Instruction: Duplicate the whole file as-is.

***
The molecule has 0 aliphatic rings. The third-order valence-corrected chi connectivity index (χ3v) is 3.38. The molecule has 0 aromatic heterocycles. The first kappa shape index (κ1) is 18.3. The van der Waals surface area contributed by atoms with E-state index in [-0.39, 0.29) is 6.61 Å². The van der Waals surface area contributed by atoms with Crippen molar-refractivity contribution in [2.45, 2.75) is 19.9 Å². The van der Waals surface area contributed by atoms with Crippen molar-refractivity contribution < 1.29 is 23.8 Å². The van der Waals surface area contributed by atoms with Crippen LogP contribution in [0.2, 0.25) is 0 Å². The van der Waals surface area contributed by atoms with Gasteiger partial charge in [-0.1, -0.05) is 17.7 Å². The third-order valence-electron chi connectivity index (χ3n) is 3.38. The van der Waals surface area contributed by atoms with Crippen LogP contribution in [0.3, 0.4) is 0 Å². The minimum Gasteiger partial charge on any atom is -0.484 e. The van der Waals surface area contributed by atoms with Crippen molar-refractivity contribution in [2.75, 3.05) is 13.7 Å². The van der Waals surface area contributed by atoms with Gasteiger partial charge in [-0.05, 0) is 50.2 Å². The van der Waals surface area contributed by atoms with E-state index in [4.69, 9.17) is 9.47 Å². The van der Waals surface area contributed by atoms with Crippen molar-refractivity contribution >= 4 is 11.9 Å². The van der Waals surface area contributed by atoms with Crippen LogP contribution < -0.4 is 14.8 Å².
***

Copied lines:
The molecule has 0 aliphatic rings. The third-order valence-corrected chi connectivity index (χ3v) is 3.38. The molecule has 0 aromatic heterocycles. The first kappa shape index (κ1) is 18.3. The van der Waals surface area contributed by atoms with E-state index in [-0.39, 0.29) is 6.61 Å². The van der Waals surface area contributed by atoms with Crippen molar-refractivity contribution in [2.45, 2.75) is 19.9 Å². The van der Waals surface area contributed by atoms with Crippen molar-refractivity contribution < 1.29 is 23.8 Å². The van der Waals surface area contributed by atoms with Crippen LogP contribution in [0.2, 0.25) is 0 Å². The van der Waals surface area contributed by atoms with Gasteiger partial charge in [-0.1, -0.05) is 17.7 Å². The third-order valence-electron chi connectivity index (χ3n) is 3.38. The van der Waals surface area contributed by atoms with Crippen LogP contribution in [0.3, 0.4) is 0 Å². The minimum Gasteiger partial charge on any atom is -0.484 e. The van der Waals surface area contributed by atoms with Crippen molar-refractivity contribution in [2.75, 3.05) is 13.7 Å². The van der Waals surface area contributed by atoms with Gasteiger partial charge in [-0.05, 0) is 50.2 Å². The van der Waals surface area contributed by atoms with E-state index in [4.69, 9.17) is 9.47 Å². The van der Waals surface area contributed by atoms with Crippen molar-refractivity contribution >= 4 is 11.9 Å². The van der Waals surface area contributed by atoms with Crippen LogP contribution < -0.4 is 14.8 Å².